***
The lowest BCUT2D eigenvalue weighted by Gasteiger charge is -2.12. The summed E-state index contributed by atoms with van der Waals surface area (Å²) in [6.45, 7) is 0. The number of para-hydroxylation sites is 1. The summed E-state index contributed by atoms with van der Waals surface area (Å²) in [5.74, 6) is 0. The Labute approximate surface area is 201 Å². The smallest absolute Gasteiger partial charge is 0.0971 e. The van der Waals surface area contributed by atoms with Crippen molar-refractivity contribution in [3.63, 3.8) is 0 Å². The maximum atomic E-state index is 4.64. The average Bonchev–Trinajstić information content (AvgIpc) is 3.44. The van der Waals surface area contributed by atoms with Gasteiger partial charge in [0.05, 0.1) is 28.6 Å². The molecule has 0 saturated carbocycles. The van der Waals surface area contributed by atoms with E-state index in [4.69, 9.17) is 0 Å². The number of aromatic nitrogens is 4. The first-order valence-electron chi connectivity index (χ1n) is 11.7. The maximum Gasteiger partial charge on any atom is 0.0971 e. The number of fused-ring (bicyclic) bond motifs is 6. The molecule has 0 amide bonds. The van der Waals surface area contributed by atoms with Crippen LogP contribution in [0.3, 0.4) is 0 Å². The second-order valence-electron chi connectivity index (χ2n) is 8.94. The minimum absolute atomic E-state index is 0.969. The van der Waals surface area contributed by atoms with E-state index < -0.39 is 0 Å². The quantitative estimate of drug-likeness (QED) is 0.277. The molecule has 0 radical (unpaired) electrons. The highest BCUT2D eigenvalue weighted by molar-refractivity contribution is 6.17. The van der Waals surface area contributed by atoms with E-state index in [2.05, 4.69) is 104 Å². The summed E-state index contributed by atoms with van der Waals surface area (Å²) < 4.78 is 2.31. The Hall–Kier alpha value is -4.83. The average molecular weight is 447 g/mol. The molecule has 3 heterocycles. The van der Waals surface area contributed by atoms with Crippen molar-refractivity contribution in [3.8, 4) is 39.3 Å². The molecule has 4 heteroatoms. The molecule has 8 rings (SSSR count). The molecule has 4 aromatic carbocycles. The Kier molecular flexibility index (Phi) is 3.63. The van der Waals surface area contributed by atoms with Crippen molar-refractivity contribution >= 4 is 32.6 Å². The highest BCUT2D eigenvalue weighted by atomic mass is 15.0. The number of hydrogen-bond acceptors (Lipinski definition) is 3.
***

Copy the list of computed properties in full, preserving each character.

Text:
The lowest BCUT2D eigenvalue weighted by Gasteiger charge is -2.12. The summed E-state index contributed by atoms with van der Waals surface area (Å²) in [6.45, 7) is 0. The number of para-hydroxylation sites is 1. The summed E-state index contributed by atoms with van der Waals surface area (Å²) in [5.74, 6) is 0. The Labute approximate surface area is 201 Å². The smallest absolute Gasteiger partial charge is 0.0971 e. The van der Waals surface area contributed by atoms with Crippen molar-refractivity contribution in [3.63, 3.8) is 0 Å². The maximum atomic E-state index is 4.64. The average Bonchev–Trinajstić information content (AvgIpc) is 3.44. The van der Waals surface area contributed by atoms with Gasteiger partial charge in [0.05, 0.1) is 28.6 Å². The molecule has 0 saturated carbocycles. The van der Waals surface area contributed by atoms with E-state index in [4.69, 9.17) is 0 Å². The number of aromatic nitrogens is 4. The first-order valence-electron chi connectivity index (χ1n) is 11.7. The maximum Gasteiger partial charge on any atom is 0.0971 e. The number of fused-ring (bicyclic) bond motifs is 6. The molecule has 0 amide bonds. The van der Waals surface area contributed by atoms with Crippen LogP contribution in [0.3, 0.4) is 0 Å². The second-order valence-electron chi connectivity index (χ2n) is 8.94. The minimum absolute atomic E-state index is 0.969. The van der Waals surface area contributed by atoms with E-state index < -0.39 is 0 Å². The quantitative estimate of drug-likeness (QED) is 0.277. The molecule has 0 radical (unpaired) electrons. The highest BCUT2D eigenvalue weighted by molar-refractivity contribution is 6.17. The van der Waals surface area contributed by atoms with E-state index in [2.05, 4.69) is 104 Å². The summed E-state index contributed by atoms with van der Waals surface area (Å²) < 4.78 is 2.31. The Hall–Kier alpha value is -4.83. The average molecular weight is 447 g/mol. The molecule has 3 heterocycles. The van der Waals surface area contributed by atoms with Crippen molar-refractivity contribution in [3.8, 4) is 39.3 Å². The molecule has 4 heteroatoms. The molecule has 8 rings (SSSR count). The molecule has 4 aromatic carbocycles. The Kier molecular flexibility index (Phi) is 3.63. The van der Waals surface area contributed by atoms with Crippen molar-refractivity contribution >= 4 is 32.6 Å². The highest BCUT2D eigenvalue weighted by atomic mass is 15.0. The number of hydrogen-bond acceptors (Lipinski definition) is 3.